The spectacular success of probability theory within the hard sciences is well known since its pivotal role in the statistical mechanics approach to thermodynamics. It is interesting to notice, nevertheless, that when probability was first included into a higher mathematics curriculum, it was with the purpose to approach socio-economic problems:
“Enfin, on donnera les principes de la théorie des probabilités. Dans un temps où tous les citoyens sont appelés à décider du sort de leurs semblables, il leur importe de connaître une science qui fait apprécier, aussi exactement qu’il est possible, la probabilité des témoignages, et celle qui résulte des circonstances dont les faits sont accompagnés : il importe surtout de leur apprendre à se défier des aperçus même les plus vraisemblables ; et rien n’est plus propre à cet objet que la théorie des probabilités, dont souvent les résultats rigoureux sont contraires à ces aperçus. D’ailleurs, les nombreuses applications de cette théorie, aux naissances, aux mortalités, aux élections et aux assurances, applications qu’il est avantageux de perfectionner et d’étendre à d’autres objets, la rendent une des parties les plus utiles des connaissances humaines”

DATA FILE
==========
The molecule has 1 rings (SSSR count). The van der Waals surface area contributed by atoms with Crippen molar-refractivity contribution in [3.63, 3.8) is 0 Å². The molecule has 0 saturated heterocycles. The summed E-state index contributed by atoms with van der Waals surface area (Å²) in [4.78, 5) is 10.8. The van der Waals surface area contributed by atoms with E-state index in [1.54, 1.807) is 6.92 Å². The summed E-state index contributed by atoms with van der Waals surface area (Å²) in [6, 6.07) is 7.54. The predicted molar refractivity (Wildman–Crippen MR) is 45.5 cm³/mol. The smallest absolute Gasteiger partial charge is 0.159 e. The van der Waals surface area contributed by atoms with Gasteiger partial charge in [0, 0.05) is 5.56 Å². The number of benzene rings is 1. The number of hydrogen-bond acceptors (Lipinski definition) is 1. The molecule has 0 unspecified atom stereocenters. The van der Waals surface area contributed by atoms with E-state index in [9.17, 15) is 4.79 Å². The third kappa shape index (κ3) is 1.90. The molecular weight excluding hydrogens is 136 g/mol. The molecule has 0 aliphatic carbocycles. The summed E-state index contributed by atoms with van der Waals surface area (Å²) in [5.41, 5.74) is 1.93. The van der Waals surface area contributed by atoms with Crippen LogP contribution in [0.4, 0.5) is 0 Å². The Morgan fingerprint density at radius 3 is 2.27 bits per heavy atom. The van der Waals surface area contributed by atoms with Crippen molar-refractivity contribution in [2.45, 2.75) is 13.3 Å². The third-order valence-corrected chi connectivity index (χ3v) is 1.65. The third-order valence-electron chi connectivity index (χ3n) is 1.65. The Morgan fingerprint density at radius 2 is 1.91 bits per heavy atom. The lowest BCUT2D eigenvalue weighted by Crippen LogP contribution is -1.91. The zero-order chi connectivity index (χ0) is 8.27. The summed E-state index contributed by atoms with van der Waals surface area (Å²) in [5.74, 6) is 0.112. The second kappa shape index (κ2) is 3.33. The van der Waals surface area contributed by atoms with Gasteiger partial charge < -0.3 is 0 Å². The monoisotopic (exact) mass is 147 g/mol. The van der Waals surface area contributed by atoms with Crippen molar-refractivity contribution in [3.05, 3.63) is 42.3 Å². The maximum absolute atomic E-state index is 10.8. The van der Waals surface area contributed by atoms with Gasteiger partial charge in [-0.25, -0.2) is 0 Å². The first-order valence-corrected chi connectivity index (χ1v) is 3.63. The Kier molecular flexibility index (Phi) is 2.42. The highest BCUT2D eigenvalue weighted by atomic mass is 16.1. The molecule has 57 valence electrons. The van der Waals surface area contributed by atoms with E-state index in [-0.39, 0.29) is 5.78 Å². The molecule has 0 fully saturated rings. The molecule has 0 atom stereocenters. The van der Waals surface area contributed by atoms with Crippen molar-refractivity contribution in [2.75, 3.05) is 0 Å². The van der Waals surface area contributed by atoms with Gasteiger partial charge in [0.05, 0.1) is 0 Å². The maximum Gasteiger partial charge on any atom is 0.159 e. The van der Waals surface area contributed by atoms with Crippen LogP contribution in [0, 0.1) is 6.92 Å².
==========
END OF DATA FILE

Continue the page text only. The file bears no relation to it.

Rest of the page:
from Lagrange and Laplace opening lecture at Ecole Normale, January 20th 1795

In the past however, the application of probabilistic methods to problems of this type, has never gone beyond minor achievements, apart perhaps from a few exceptions. Recently though, the availability of large databases and the advent of computer facilities has created a fertile ground for probabilistic methods to grow, especially when they originate from statistical mechanics. At the same time the progresses made in the last decades in the studies of non-homogenous disordered systems have produced new promising approaches and technical tools for applied research topics.
The trimester aims at bringing together scientists working on the following three topical areas, with strong common cultural roots and wide research interest intersections:
  1. probabilistic methods on random spatial processes, for instance on growth models, percolation, coalescence, non-equilibrium phase transitions.
  2. statistical mechanics of interacting particle systems, especially disordered models like spin glasses, diluted systems, directed and pinned polymers.
  3. “complex systems” approached with mathematical and physical methods, in particular agent based models applied to socio-economic problems, inverse problems, multi-fractal models.
The program, anchored around those three main topics and subtopics, will be built on a school, three one-week workshops, various mini-symposia, research group meetings and three open lectures for a wide public audience.